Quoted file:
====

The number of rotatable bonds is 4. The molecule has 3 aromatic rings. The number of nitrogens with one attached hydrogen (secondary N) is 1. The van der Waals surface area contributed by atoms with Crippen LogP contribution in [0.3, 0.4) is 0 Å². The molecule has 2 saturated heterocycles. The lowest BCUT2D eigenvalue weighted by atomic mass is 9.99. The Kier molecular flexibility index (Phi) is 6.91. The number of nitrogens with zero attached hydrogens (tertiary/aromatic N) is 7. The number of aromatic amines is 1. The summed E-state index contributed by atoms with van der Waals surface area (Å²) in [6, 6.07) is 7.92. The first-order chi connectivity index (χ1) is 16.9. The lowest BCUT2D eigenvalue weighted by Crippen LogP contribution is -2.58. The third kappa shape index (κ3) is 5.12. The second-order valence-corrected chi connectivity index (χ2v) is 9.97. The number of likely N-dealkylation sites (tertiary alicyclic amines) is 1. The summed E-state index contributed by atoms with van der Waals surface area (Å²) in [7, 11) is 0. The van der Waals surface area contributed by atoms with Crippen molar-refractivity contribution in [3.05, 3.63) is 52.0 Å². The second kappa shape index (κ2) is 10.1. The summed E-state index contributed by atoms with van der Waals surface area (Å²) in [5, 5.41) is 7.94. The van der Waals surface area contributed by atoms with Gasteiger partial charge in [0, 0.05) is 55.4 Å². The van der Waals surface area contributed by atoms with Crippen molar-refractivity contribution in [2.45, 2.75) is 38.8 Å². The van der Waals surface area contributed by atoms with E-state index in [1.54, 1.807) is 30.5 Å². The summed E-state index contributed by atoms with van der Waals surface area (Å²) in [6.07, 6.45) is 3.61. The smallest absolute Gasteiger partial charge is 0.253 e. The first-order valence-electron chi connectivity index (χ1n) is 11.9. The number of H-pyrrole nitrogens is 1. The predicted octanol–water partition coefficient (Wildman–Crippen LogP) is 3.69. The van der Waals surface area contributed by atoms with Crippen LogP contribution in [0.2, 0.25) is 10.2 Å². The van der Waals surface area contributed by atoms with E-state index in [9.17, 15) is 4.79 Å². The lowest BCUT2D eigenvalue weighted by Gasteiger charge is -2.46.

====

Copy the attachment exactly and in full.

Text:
The number of rotatable bonds is 4. The molecule has 3 aromatic rings. The number of nitrogens with one attached hydrogen (secondary N) is 1. The van der Waals surface area contributed by atoms with Crippen LogP contribution in [0.3, 0.4) is 0 Å². The molecule has 2 saturated heterocycles. The lowest BCUT2D eigenvalue weighted by atomic mass is 9.99. The Kier molecular flexibility index (Phi) is 6.91. The number of nitrogens with zero attached hydrogens (tertiary/aromatic N) is 7. The number of aromatic amines is 1. The summed E-state index contributed by atoms with van der Waals surface area (Å²) in [6, 6.07) is 7.92. The first-order chi connectivity index (χ1) is 16.9. The lowest BCUT2D eigenvalue weighted by Crippen LogP contribution is -2.58. The third kappa shape index (κ3) is 5.12. The second-order valence-corrected chi connectivity index (χ2v) is 9.97. The number of likely N-dealkylation sites (tertiary alicyclic amines) is 1. The summed E-state index contributed by atoms with van der Waals surface area (Å²) in [7, 11) is 0. The van der Waals surface area contributed by atoms with Crippen molar-refractivity contribution in [3.05, 3.63) is 52.0 Å². The second kappa shape index (κ2) is 10.1. The summed E-state index contributed by atoms with van der Waals surface area (Å²) in [5, 5.41) is 7.94. The van der Waals surface area contributed by atoms with Gasteiger partial charge in [0, 0.05) is 55.4 Å². The van der Waals surface area contributed by atoms with Crippen molar-refractivity contribution in [2.45, 2.75) is 38.8 Å². The van der Waals surface area contributed by atoms with E-state index in [1.54, 1.807) is 30.5 Å². The summed E-state index contributed by atoms with van der Waals surface area (Å²) in [6.07, 6.45) is 3.61. The smallest absolute Gasteiger partial charge is 0.253 e. The first-order valence-electron chi connectivity index (χ1n) is 11.9. The number of H-pyrrole nitrogens is 1. The predicted octanol–water partition coefficient (Wildman–Crippen LogP) is 3.69. The van der Waals surface area contributed by atoms with Crippen LogP contribution in [0.2, 0.25) is 10.2 Å². The van der Waals surface area contributed by atoms with E-state index in [9.17, 15) is 4.79 Å². The lowest BCUT2D eigenvalue weighted by Gasteiger charge is -2.46.